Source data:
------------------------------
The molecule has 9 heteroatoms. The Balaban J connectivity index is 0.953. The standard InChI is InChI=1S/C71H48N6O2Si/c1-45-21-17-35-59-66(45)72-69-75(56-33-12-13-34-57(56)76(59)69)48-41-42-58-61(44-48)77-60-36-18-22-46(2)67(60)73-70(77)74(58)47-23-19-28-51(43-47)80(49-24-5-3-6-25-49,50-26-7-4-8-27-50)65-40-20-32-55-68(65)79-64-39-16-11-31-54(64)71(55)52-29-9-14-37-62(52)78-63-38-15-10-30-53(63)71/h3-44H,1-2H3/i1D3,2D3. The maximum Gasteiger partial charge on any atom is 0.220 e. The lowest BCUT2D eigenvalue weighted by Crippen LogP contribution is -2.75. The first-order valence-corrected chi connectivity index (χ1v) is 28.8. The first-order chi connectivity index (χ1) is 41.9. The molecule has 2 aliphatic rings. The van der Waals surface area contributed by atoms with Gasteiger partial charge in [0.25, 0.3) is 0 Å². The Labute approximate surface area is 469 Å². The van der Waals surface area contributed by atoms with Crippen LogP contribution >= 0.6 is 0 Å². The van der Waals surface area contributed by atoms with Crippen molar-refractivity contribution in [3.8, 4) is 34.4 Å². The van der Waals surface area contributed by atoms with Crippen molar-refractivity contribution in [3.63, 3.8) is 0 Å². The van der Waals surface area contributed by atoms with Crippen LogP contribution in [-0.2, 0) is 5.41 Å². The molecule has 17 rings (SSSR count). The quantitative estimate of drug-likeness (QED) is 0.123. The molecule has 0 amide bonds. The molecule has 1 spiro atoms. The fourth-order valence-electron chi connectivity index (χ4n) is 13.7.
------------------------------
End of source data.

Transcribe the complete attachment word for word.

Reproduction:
The molecule has 9 heteroatoms. The Balaban J connectivity index is 0.953. The standard InChI is InChI=1S/C71H48N6O2Si/c1-45-21-17-35-59-66(45)72-69-75(56-33-12-13-34-57(56)76(59)69)48-41-42-58-61(44-48)77-60-36-18-22-46(2)67(60)73-70(77)74(58)47-23-19-28-51(43-47)80(49-24-5-3-6-25-49,50-26-7-4-8-27-50)65-40-20-32-55-68(65)79-64-39-16-11-31-54(64)71(55)52-29-9-14-37-62(52)78-63-38-15-10-30-53(63)71/h3-44H,1-2H3/i1D3,2D3. The maximum Gasteiger partial charge on any atom is 0.220 e. The lowest BCUT2D eigenvalue weighted by Crippen LogP contribution is -2.75. The first-order valence-corrected chi connectivity index (χ1v) is 28.8. The first-order chi connectivity index (χ1) is 41.9. The molecule has 2 aliphatic rings. The van der Waals surface area contributed by atoms with Gasteiger partial charge in [0.25, 0.3) is 0 Å². The Labute approximate surface area is 469 Å². The van der Waals surface area contributed by atoms with Crippen LogP contribution >= 0.6 is 0 Å². The van der Waals surface area contributed by atoms with Crippen molar-refractivity contribution in [3.8, 4) is 34.4 Å². The van der Waals surface area contributed by atoms with Crippen molar-refractivity contribution in [3.63, 3.8) is 0 Å². The van der Waals surface area contributed by atoms with Crippen LogP contribution in [-0.2, 0) is 5.41 Å². The molecule has 17 rings (SSSR count). The quantitative estimate of drug-likeness (QED) is 0.123. The molecule has 0 amide bonds. The molecule has 1 spiro atoms. The fourth-order valence-electron chi connectivity index (χ4n) is 13.7.